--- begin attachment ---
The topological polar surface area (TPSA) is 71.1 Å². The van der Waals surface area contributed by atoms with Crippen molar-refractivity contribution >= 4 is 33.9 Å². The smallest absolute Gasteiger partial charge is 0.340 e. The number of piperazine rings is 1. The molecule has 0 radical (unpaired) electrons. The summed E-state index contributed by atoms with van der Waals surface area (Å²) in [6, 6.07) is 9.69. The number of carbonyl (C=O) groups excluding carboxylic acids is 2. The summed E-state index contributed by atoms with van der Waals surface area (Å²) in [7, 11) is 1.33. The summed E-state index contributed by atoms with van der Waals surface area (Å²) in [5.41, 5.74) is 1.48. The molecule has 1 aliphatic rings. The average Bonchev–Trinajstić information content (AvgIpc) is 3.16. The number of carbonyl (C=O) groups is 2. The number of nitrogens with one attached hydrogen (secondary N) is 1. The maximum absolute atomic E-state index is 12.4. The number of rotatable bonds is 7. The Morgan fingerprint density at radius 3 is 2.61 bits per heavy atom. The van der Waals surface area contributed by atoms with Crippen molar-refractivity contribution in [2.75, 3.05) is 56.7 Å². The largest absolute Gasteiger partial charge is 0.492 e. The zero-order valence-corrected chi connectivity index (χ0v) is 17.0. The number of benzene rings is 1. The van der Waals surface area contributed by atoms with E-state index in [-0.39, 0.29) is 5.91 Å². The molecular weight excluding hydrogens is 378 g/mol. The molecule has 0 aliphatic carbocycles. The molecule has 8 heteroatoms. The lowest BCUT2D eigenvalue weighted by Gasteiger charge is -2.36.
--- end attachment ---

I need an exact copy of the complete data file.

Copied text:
The topological polar surface area (TPSA) is 71.1 Å². The van der Waals surface area contributed by atoms with Crippen molar-refractivity contribution >= 4 is 33.9 Å². The smallest absolute Gasteiger partial charge is 0.340 e. The number of piperazine rings is 1. The molecule has 0 radical (unpaired) electrons. The summed E-state index contributed by atoms with van der Waals surface area (Å²) in [6, 6.07) is 9.69. The number of carbonyl (C=O) groups excluding carboxylic acids is 2. The summed E-state index contributed by atoms with van der Waals surface area (Å²) in [7, 11) is 1.33. The summed E-state index contributed by atoms with van der Waals surface area (Å²) in [5.41, 5.74) is 1.48. The molecule has 1 aliphatic rings. The average Bonchev–Trinajstić information content (AvgIpc) is 3.16. The number of carbonyl (C=O) groups is 2. The number of nitrogens with one attached hydrogen (secondary N) is 1. The maximum absolute atomic E-state index is 12.4. The number of rotatable bonds is 7. The Morgan fingerprint density at radius 3 is 2.61 bits per heavy atom. The van der Waals surface area contributed by atoms with Crippen molar-refractivity contribution in [2.75, 3.05) is 56.7 Å². The largest absolute Gasteiger partial charge is 0.492 e. The zero-order valence-corrected chi connectivity index (χ0v) is 17.0. The number of benzene rings is 1. The van der Waals surface area contributed by atoms with E-state index in [-0.39, 0.29) is 5.91 Å². The molecular weight excluding hydrogens is 378 g/mol. The molecule has 0 aliphatic carbocycles. The molecule has 8 heteroatoms. The lowest BCUT2D eigenvalue weighted by Gasteiger charge is -2.36.